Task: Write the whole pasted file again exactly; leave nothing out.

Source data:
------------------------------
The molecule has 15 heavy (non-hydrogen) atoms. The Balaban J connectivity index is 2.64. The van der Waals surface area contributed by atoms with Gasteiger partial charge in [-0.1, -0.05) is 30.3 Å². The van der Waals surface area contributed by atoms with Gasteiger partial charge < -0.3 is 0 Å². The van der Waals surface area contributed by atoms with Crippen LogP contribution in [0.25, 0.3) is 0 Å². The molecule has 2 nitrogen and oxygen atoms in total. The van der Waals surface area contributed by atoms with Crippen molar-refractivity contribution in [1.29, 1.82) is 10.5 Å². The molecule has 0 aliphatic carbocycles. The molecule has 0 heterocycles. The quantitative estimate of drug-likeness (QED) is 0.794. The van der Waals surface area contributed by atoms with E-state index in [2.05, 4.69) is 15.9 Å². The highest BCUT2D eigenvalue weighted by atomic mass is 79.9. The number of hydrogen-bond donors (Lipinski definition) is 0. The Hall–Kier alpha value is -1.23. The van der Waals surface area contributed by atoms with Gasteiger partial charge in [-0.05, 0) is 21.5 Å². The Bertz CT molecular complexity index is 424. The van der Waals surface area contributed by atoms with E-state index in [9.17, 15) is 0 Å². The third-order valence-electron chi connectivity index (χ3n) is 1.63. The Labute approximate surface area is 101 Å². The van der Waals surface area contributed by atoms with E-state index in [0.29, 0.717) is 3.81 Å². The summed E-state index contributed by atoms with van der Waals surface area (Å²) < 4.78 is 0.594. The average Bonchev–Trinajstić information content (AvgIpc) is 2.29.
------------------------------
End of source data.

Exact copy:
The molecule has 15 heavy (non-hydrogen) atoms. The Balaban J connectivity index is 2.64. The van der Waals surface area contributed by atoms with Gasteiger partial charge in [-0.1, -0.05) is 30.3 Å². The van der Waals surface area contributed by atoms with Gasteiger partial charge < -0.3 is 0 Å². The van der Waals surface area contributed by atoms with Crippen LogP contribution in [0.25, 0.3) is 0 Å². The molecule has 2 nitrogen and oxygen atoms in total. The van der Waals surface area contributed by atoms with Crippen molar-refractivity contribution in [1.29, 1.82) is 10.5 Å². The molecule has 0 aliphatic carbocycles. The molecule has 0 heterocycles. The quantitative estimate of drug-likeness (QED) is 0.794. The van der Waals surface area contributed by atoms with E-state index in [2.05, 4.69) is 15.9 Å². The highest BCUT2D eigenvalue weighted by atomic mass is 79.9. The number of hydrogen-bond donors (Lipinski definition) is 0. The Hall–Kier alpha value is -1.23. The van der Waals surface area contributed by atoms with Gasteiger partial charge in [-0.05, 0) is 21.5 Å². The Bertz CT molecular complexity index is 424. The van der Waals surface area contributed by atoms with E-state index in [9.17, 15) is 0 Å². The third-order valence-electron chi connectivity index (χ3n) is 1.63. The Labute approximate surface area is 101 Å². The van der Waals surface area contributed by atoms with E-state index in [0.29, 0.717) is 3.81 Å². The summed E-state index contributed by atoms with van der Waals surface area (Å²) < 4.78 is 0.594. The average Bonchev–Trinajstić information content (AvgIpc) is 2.29.